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Read Fragment

I'm a co-blogger at All Things Urban Fantasy, while Read Fragment is where other genres wash ashore.

Currently reading

Angel & Faith: Live Through This
Christos Gage, Rebekah Isaacs, Phil Noto, Joss Whedon
Katherine Rundell
Kevin Hearne, Kelly Gay, Jackie Kessler, Nicole Peeler, Kelly Meding, Hillary Jacques, Allison Pang, Jaye Wells, Delilah S. Dawson, Rob Thurman, Rachel Caine, Seanan McGuire, Mark Henry, Jennifer Estep
A Stitch in Time
Amanda James
The Demon's Lexicon
Sarah Rees Brennan
The Wicked Deeds of Daniel Mackenzie (Mackenzies Series)
Jennifer Ashley
Mercy Blade - Faith Hunter Review courtesy of All Things Urban Fantasy.

MERCY BLADE swept me back into a familiar series, carried me along without breath, and then spit me back out at my desk to write a review. In hindsight, I do have a few minor criticisms for this book, but at no time while reading did any of these issues slow me down. I gulped down the story and loved every minute, putting it down at 3 a.m. with an audible “Oooooh.” Talk about your cliff hanger endings, I can’t wait to pick up RAVEN CURSED when it comes out.

Cliff hangers are familiar ground in the Jane Yellowrock series. BLOOD CROSS left us within the first few moments of Jane’s relationship with undercover cop Rick La Fleur, and this book starts one month later. With Weres coming out of the woodwork (and Rick disappearing into an undercover assignment with a casual kiss on Jane’s cheek), Jane has both supernatural mysteries and relationship insecurities to unravel. Her alter-ego Beast is no help, offering the statement “Big cats don’t mate for life,” and pushing Jane towards “strong mate” George Dumas. One thing I have enjoyed throughout this series is Jane’s note perfect reaction and analysis of the men in her life. Not that she always makes the right decision, more that she always has a realistic inner monologue about each man’s pros and cons (with and without Beast’s two cents). In real life, being in a relationship doesn’t make all the other attractive men in the world disappear, and I really enjoyed reading along as Jane wrestled with the nature of her relationship with Rick.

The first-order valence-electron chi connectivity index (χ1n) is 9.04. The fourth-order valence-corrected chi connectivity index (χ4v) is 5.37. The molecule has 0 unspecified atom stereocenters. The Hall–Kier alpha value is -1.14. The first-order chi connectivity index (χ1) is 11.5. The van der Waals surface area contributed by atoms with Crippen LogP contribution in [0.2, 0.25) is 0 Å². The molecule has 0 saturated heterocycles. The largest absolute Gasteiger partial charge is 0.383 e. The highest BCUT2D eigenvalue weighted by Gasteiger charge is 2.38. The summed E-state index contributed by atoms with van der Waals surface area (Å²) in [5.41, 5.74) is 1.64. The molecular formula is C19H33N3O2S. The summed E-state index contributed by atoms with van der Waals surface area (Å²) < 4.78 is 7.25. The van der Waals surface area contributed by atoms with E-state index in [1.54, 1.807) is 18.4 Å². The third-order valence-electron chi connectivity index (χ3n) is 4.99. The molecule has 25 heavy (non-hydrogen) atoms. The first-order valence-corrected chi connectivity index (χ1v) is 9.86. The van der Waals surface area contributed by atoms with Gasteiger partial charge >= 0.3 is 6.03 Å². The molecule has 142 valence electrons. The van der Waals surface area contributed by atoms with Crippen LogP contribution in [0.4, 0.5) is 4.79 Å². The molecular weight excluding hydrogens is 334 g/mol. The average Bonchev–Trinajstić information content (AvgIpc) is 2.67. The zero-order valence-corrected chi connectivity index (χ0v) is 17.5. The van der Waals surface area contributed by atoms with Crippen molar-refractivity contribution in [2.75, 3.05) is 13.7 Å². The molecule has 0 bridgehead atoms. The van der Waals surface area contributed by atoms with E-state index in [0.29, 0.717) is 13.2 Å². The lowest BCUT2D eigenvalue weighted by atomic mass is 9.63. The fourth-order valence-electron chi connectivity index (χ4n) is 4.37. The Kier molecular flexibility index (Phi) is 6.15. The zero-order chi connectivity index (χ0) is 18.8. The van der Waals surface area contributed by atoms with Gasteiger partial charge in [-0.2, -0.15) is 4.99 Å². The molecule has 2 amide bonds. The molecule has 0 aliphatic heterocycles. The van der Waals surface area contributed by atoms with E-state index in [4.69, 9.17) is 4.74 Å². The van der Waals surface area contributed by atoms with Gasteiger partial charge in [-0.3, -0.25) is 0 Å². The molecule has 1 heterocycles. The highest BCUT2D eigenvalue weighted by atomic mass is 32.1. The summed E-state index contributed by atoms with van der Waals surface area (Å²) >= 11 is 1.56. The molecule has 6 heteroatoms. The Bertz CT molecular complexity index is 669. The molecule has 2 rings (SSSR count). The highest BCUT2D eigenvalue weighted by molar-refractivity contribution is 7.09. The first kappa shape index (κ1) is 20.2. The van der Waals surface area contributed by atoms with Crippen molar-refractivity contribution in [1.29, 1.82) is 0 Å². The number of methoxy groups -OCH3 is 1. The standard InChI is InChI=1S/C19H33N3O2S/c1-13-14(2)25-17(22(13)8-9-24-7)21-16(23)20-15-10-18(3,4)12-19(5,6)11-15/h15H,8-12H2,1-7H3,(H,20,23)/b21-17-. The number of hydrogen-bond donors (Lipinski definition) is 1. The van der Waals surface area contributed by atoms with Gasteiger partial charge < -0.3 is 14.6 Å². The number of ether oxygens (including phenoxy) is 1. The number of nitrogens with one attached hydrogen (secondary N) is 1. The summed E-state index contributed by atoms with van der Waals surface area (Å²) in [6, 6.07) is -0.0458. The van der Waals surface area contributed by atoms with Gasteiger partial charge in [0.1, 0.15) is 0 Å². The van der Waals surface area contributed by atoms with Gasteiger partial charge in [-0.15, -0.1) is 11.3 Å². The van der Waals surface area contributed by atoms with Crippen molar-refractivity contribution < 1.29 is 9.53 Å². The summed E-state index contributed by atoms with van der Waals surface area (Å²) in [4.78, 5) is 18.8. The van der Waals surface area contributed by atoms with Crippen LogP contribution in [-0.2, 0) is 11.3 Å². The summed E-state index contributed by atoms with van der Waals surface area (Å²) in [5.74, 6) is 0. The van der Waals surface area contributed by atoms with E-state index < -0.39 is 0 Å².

Not that I’m an expert in the field, but I also felt Jane’s investigative style was very realistic. Researching on-line, going through old files, following up leads and tying together loose ends, Faith Hunter presents some of the grind of an ongoing investigation without losing momentum. I was interested in events as they unfolded, although when the primary crime began unraveling it fell a bit flat for me. Even more so, Rick’s place in it all was both over the top and not sufficiently developed for my tastes (and Jane’s too, I’m sure. Rick’s got some ‘splainin’ to do). Outside of the “who done it” mystery, I really enjoyed learning more about Jane’s past and the origin of Weres in this particular world. Also, the changes in Jane’s relationship with Beast from previous books came to fruition here, giving us a glimpse into their day-to-day partnership that I found fascinating.

In addition to the main cliff hanger at the end of this book, Hunter left a number of plot loose ends as well. One of my favorite things about Kim Harrison’s Hallows series is the natural interweaving of plot lines over the course of all of the books (a more realistic, organic chain of events, rather than tying everything up at the end of a book). I’m still on the fence about whether or not this is the start of Hunter employing a similar technique, or if certain issues were simply lost in the shuffle. The only way to answer this question is to continue on with the next book in the series, something I eagerly intend to do.

Sexual Content: Allusions to sex, explicit sexual situations, mentions and flashbacks of rape.